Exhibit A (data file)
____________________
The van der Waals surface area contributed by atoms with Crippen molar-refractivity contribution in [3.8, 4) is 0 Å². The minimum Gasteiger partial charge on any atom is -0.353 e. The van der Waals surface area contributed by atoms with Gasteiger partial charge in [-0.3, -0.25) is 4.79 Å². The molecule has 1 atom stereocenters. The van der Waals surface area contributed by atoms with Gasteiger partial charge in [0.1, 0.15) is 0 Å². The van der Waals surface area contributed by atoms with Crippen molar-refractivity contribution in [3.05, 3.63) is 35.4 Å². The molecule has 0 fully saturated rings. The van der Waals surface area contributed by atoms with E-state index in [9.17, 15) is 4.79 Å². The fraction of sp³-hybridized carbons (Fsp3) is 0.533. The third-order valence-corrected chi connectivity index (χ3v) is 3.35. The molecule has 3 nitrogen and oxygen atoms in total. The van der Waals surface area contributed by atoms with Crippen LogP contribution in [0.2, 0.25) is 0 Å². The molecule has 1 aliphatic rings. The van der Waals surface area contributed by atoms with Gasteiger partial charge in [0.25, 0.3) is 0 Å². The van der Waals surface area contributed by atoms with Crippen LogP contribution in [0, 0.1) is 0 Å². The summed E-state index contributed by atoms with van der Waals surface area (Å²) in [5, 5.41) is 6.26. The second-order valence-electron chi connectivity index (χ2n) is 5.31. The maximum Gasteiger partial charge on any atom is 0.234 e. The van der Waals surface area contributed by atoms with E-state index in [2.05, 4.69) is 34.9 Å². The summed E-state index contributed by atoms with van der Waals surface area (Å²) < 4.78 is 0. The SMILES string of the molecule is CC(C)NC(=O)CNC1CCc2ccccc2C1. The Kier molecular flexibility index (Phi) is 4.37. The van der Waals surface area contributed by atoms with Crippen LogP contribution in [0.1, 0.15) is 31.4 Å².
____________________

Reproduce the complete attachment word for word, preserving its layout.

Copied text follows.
The van der Waals surface area contributed by atoms with Crippen molar-refractivity contribution in [3.8, 4) is 0 Å². The minimum Gasteiger partial charge on any atom is -0.353 e. The van der Waals surface area contributed by atoms with Gasteiger partial charge in [-0.3, -0.25) is 4.79 Å². The molecule has 1 atom stereocenters. The van der Waals surface area contributed by atoms with Gasteiger partial charge in [0.1, 0.15) is 0 Å². The van der Waals surface area contributed by atoms with Crippen molar-refractivity contribution in [3.05, 3.63) is 35.4 Å². The molecule has 0 fully saturated rings. The van der Waals surface area contributed by atoms with E-state index in [9.17, 15) is 4.79 Å². The fraction of sp³-hybridized carbons (Fsp3) is 0.533. The third-order valence-corrected chi connectivity index (χ3v) is 3.35. The molecule has 3 nitrogen and oxygen atoms in total. The van der Waals surface area contributed by atoms with Crippen LogP contribution in [0.2, 0.25) is 0 Å². The molecule has 1 aliphatic rings. The van der Waals surface area contributed by atoms with Gasteiger partial charge in [0.25, 0.3) is 0 Å². The van der Waals surface area contributed by atoms with Crippen LogP contribution in [0, 0.1) is 0 Å². The summed E-state index contributed by atoms with van der Waals surface area (Å²) in [5, 5.41) is 6.26. The second-order valence-electron chi connectivity index (χ2n) is 5.31. The maximum Gasteiger partial charge on any atom is 0.234 e. The van der Waals surface area contributed by atoms with E-state index in [2.05, 4.69) is 34.9 Å². The summed E-state index contributed by atoms with van der Waals surface area (Å²) < 4.78 is 0. The SMILES string of the molecule is CC(C)NC(=O)CNC1CCc2ccccc2C1. The Kier molecular flexibility index (Phi) is 4.37. The van der Waals surface area contributed by atoms with Crippen LogP contribution in [0.1, 0.15) is 31.4 Å².